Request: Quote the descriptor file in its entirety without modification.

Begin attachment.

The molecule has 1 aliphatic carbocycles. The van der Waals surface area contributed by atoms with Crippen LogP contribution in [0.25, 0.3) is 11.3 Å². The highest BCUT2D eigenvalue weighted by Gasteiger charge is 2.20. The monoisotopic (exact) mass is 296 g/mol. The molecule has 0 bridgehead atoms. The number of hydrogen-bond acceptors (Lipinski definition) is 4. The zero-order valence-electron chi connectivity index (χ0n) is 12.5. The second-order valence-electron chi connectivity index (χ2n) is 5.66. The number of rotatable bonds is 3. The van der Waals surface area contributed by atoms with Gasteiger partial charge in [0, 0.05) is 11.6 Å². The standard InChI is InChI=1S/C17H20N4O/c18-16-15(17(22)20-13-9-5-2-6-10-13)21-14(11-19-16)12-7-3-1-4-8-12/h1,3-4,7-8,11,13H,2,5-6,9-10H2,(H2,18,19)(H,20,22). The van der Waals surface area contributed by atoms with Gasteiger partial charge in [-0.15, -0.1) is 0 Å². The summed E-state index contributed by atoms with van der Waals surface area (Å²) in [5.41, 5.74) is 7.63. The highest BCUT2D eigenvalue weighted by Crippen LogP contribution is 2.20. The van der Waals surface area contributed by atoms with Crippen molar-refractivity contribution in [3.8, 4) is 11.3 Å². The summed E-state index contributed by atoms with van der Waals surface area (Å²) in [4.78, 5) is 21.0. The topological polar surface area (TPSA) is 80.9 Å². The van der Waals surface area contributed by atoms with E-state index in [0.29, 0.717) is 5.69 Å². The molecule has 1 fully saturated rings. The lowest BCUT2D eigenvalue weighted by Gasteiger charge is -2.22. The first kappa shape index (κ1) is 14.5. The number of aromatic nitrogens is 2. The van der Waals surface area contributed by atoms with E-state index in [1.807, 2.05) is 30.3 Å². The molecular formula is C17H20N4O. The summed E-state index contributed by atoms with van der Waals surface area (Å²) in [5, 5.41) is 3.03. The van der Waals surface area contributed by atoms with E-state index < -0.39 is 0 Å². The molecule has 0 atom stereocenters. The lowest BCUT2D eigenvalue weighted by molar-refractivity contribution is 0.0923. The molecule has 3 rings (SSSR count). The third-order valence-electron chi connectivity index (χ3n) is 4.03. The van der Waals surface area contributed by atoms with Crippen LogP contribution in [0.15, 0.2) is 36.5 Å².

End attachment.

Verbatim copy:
The molecule has 1 aliphatic carbocycles. The van der Waals surface area contributed by atoms with Crippen LogP contribution in [0.25, 0.3) is 11.3 Å². The highest BCUT2D eigenvalue weighted by Gasteiger charge is 2.20. The monoisotopic (exact) mass is 296 g/mol. The molecule has 0 bridgehead atoms. The number of hydrogen-bond acceptors (Lipinski definition) is 4. The zero-order valence-electron chi connectivity index (χ0n) is 12.5. The second-order valence-electron chi connectivity index (χ2n) is 5.66. The number of rotatable bonds is 3. The van der Waals surface area contributed by atoms with Gasteiger partial charge in [0, 0.05) is 11.6 Å². The standard InChI is InChI=1S/C17H20N4O/c18-16-15(17(22)20-13-9-5-2-6-10-13)21-14(11-19-16)12-7-3-1-4-8-12/h1,3-4,7-8,11,13H,2,5-6,9-10H2,(H2,18,19)(H,20,22). The van der Waals surface area contributed by atoms with Gasteiger partial charge in [-0.15, -0.1) is 0 Å². The summed E-state index contributed by atoms with van der Waals surface area (Å²) in [5.41, 5.74) is 7.63. The highest BCUT2D eigenvalue weighted by Crippen LogP contribution is 2.20. The van der Waals surface area contributed by atoms with Crippen molar-refractivity contribution in [3.8, 4) is 11.3 Å². The summed E-state index contributed by atoms with van der Waals surface area (Å²) in [4.78, 5) is 21.0. The topological polar surface area (TPSA) is 80.9 Å². The van der Waals surface area contributed by atoms with E-state index in [0.29, 0.717) is 5.69 Å². The molecule has 1 fully saturated rings. The lowest BCUT2D eigenvalue weighted by Gasteiger charge is -2.22. The first kappa shape index (κ1) is 14.5. The number of aromatic nitrogens is 2. The van der Waals surface area contributed by atoms with E-state index in [1.807, 2.05) is 30.3 Å². The molecular formula is C17H20N4O. The summed E-state index contributed by atoms with van der Waals surface area (Å²) in [5, 5.41) is 3.03. The van der Waals surface area contributed by atoms with E-state index < -0.39 is 0 Å². The molecule has 0 atom stereocenters. The lowest BCUT2D eigenvalue weighted by molar-refractivity contribution is 0.0923. The molecule has 3 rings (SSSR count). The third-order valence-electron chi connectivity index (χ3n) is 4.03. The van der Waals surface area contributed by atoms with Crippen LogP contribution in [0.15, 0.2) is 36.5 Å².